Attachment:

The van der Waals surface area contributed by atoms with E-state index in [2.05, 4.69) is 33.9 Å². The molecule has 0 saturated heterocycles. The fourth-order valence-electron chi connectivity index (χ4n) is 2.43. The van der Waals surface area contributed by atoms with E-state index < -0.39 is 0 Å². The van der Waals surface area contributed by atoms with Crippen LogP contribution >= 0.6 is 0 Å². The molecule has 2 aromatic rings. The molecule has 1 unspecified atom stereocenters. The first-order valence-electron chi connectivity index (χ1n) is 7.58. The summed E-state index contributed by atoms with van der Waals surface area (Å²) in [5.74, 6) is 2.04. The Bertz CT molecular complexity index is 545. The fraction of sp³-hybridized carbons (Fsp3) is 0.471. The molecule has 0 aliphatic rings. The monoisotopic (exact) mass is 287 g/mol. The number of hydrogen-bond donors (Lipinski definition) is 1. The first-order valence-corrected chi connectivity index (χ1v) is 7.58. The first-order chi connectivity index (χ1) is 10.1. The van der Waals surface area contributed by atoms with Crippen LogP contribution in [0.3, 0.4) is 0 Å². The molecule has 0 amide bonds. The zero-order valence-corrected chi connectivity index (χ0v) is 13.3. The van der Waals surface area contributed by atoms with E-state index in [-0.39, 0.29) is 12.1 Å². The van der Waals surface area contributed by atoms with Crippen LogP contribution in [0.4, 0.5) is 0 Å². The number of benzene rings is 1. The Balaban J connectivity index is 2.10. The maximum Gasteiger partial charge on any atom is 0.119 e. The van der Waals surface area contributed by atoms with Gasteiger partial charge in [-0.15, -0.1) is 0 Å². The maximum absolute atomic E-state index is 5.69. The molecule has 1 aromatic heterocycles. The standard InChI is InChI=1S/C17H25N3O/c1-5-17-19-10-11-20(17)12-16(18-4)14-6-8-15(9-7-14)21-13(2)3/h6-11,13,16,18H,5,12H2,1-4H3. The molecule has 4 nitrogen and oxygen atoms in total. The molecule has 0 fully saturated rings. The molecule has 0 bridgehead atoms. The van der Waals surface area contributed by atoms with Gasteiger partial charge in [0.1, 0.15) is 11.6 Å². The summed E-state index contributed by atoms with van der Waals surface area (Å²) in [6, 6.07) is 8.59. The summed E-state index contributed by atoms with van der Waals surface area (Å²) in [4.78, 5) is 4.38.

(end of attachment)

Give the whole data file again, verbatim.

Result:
The van der Waals surface area contributed by atoms with E-state index in [2.05, 4.69) is 33.9 Å². The molecule has 0 saturated heterocycles. The fourth-order valence-electron chi connectivity index (χ4n) is 2.43. The van der Waals surface area contributed by atoms with E-state index < -0.39 is 0 Å². The van der Waals surface area contributed by atoms with Crippen LogP contribution >= 0.6 is 0 Å². The molecule has 2 aromatic rings. The molecule has 1 unspecified atom stereocenters. The first-order valence-electron chi connectivity index (χ1n) is 7.58. The summed E-state index contributed by atoms with van der Waals surface area (Å²) in [5.74, 6) is 2.04. The Bertz CT molecular complexity index is 545. The fraction of sp³-hybridized carbons (Fsp3) is 0.471. The molecule has 0 aliphatic rings. The monoisotopic (exact) mass is 287 g/mol. The number of hydrogen-bond donors (Lipinski definition) is 1. The first-order valence-corrected chi connectivity index (χ1v) is 7.58. The first-order chi connectivity index (χ1) is 10.1. The van der Waals surface area contributed by atoms with Crippen LogP contribution in [0.3, 0.4) is 0 Å². The molecule has 0 amide bonds. The zero-order valence-corrected chi connectivity index (χ0v) is 13.3. The van der Waals surface area contributed by atoms with E-state index in [-0.39, 0.29) is 12.1 Å². The van der Waals surface area contributed by atoms with Crippen LogP contribution in [0.4, 0.5) is 0 Å². The number of benzene rings is 1. The Balaban J connectivity index is 2.10. The maximum Gasteiger partial charge on any atom is 0.119 e. The van der Waals surface area contributed by atoms with Gasteiger partial charge in [-0.15, -0.1) is 0 Å². The maximum absolute atomic E-state index is 5.69. The molecule has 1 aromatic heterocycles. The standard InChI is InChI=1S/C17H25N3O/c1-5-17-19-10-11-20(17)12-16(18-4)14-6-8-15(9-7-14)21-13(2)3/h6-11,13,16,18H,5,12H2,1-4H3. The molecule has 4 nitrogen and oxygen atoms in total. The molecule has 0 fully saturated rings. The molecule has 0 bridgehead atoms. The van der Waals surface area contributed by atoms with Gasteiger partial charge in [0.1, 0.15) is 11.6 Å². The summed E-state index contributed by atoms with van der Waals surface area (Å²) in [6, 6.07) is 8.59. The summed E-state index contributed by atoms with van der Waals surface area (Å²) in [4.78, 5) is 4.38.